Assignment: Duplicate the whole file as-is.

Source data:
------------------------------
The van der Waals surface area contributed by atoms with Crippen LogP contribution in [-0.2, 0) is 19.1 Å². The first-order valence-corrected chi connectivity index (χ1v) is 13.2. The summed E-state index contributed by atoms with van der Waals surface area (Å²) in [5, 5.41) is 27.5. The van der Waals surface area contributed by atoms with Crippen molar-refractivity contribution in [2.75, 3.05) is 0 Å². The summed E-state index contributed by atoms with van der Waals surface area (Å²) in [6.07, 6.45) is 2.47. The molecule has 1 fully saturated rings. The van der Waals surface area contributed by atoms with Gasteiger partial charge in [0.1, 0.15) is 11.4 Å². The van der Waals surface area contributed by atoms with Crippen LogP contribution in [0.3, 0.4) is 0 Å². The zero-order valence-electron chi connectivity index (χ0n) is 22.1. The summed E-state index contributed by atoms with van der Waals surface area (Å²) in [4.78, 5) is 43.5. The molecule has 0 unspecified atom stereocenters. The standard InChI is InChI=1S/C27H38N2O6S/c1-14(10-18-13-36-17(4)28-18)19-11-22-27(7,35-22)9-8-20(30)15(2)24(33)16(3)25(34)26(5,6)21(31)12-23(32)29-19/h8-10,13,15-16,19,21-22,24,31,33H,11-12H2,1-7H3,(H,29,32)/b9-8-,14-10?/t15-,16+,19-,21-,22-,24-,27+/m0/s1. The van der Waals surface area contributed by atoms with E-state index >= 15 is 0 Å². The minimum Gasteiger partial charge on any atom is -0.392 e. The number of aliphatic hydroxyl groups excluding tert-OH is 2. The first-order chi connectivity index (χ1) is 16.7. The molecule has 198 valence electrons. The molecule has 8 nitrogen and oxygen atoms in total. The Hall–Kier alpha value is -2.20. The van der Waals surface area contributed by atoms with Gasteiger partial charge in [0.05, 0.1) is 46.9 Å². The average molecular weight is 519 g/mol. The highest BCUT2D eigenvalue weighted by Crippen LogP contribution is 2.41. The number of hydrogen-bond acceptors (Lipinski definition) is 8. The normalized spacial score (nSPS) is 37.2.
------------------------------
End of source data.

The van der Waals surface area contributed by atoms with Crippen LogP contribution in [-0.2, 0) is 19.1 Å². The first-order valence-corrected chi connectivity index (χ1v) is 13.2. The summed E-state index contributed by atoms with van der Waals surface area (Å²) in [5, 5.41) is 27.5. The van der Waals surface area contributed by atoms with Crippen molar-refractivity contribution in [2.75, 3.05) is 0 Å². The summed E-state index contributed by atoms with van der Waals surface area (Å²) in [6.07, 6.45) is 2.47. The molecule has 1 fully saturated rings. The van der Waals surface area contributed by atoms with Gasteiger partial charge in [0.1, 0.15) is 11.4 Å². The van der Waals surface area contributed by atoms with Crippen LogP contribution in [0.3, 0.4) is 0 Å². The zero-order valence-electron chi connectivity index (χ0n) is 22.1. The summed E-state index contributed by atoms with van der Waals surface area (Å²) in [4.78, 5) is 43.5. The molecule has 0 unspecified atom stereocenters. The standard InChI is InChI=1S/C27H38N2O6S/c1-14(10-18-13-36-17(4)28-18)19-11-22-27(7,35-22)9-8-20(30)15(2)24(33)16(3)25(34)26(5,6)21(31)12-23(32)29-19/h8-10,13,15-16,19,21-22,24,31,33H,11-12H2,1-7H3,(H,29,32)/b9-8-,14-10?/t15-,16+,19-,21-,22-,24-,27+/m0/s1. The van der Waals surface area contributed by atoms with E-state index >= 15 is 0 Å². The minimum Gasteiger partial charge on any atom is -0.392 e. The number of aliphatic hydroxyl groups excluding tert-OH is 2. The first-order chi connectivity index (χ1) is 16.7. The molecule has 198 valence electrons. The molecule has 8 nitrogen and oxygen atoms in total. The Hall–Kier alpha value is -2.20. The van der Waals surface area contributed by atoms with Gasteiger partial charge in [0.05, 0.1) is 46.9 Å². The average molecular weight is 519 g/mol. The highest BCUT2D eigenvalue weighted by Crippen LogP contribution is 2.41. The number of hydrogen-bond acceptors (Lipinski definition) is 8. The normalized spacial score (nSPS) is 37.2.